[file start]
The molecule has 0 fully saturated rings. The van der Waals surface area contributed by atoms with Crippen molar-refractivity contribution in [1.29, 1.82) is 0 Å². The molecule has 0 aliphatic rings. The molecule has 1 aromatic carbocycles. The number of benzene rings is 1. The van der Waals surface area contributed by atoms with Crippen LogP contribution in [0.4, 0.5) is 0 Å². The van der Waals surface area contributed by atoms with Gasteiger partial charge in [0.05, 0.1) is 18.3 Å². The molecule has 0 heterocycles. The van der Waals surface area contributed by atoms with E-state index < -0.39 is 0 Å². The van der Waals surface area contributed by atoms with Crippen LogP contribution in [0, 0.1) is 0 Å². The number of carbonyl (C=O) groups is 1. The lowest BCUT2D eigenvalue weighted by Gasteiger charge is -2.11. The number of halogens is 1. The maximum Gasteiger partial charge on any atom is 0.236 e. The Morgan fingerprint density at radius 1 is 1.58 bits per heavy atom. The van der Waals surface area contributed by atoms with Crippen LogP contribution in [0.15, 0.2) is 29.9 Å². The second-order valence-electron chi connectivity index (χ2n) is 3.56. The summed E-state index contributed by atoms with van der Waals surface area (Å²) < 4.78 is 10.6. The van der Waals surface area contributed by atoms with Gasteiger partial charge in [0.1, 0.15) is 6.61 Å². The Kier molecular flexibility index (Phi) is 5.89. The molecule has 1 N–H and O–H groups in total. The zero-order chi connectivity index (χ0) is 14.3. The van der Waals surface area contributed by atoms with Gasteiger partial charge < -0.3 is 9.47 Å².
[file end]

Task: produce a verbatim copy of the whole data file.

The molecule has 0 fully saturated rings. The van der Waals surface area contributed by atoms with Crippen molar-refractivity contribution in [1.29, 1.82) is 0 Å². The molecule has 0 aliphatic rings. The molecule has 1 aromatic carbocycles. The number of benzene rings is 1. The van der Waals surface area contributed by atoms with Crippen LogP contribution in [0.4, 0.5) is 0 Å². The van der Waals surface area contributed by atoms with Gasteiger partial charge in [0.05, 0.1) is 18.3 Å². The molecule has 0 heterocycles. The van der Waals surface area contributed by atoms with E-state index < -0.39 is 0 Å². The van der Waals surface area contributed by atoms with Crippen LogP contribution in [0, 0.1) is 0 Å². The number of carbonyl (C=O) groups is 1. The lowest BCUT2D eigenvalue weighted by Gasteiger charge is -2.11. The number of halogens is 1. The maximum Gasteiger partial charge on any atom is 0.236 e. The Morgan fingerprint density at radius 1 is 1.58 bits per heavy atom. The van der Waals surface area contributed by atoms with Crippen LogP contribution in [0.15, 0.2) is 29.9 Å². The second-order valence-electron chi connectivity index (χ2n) is 3.56. The summed E-state index contributed by atoms with van der Waals surface area (Å²) < 4.78 is 10.6. The van der Waals surface area contributed by atoms with Gasteiger partial charge in [0.1, 0.15) is 6.61 Å². The Kier molecular flexibility index (Phi) is 5.89. The molecule has 1 N–H and O–H groups in total. The zero-order chi connectivity index (χ0) is 14.3. The van der Waals surface area contributed by atoms with Gasteiger partial charge < -0.3 is 9.47 Å².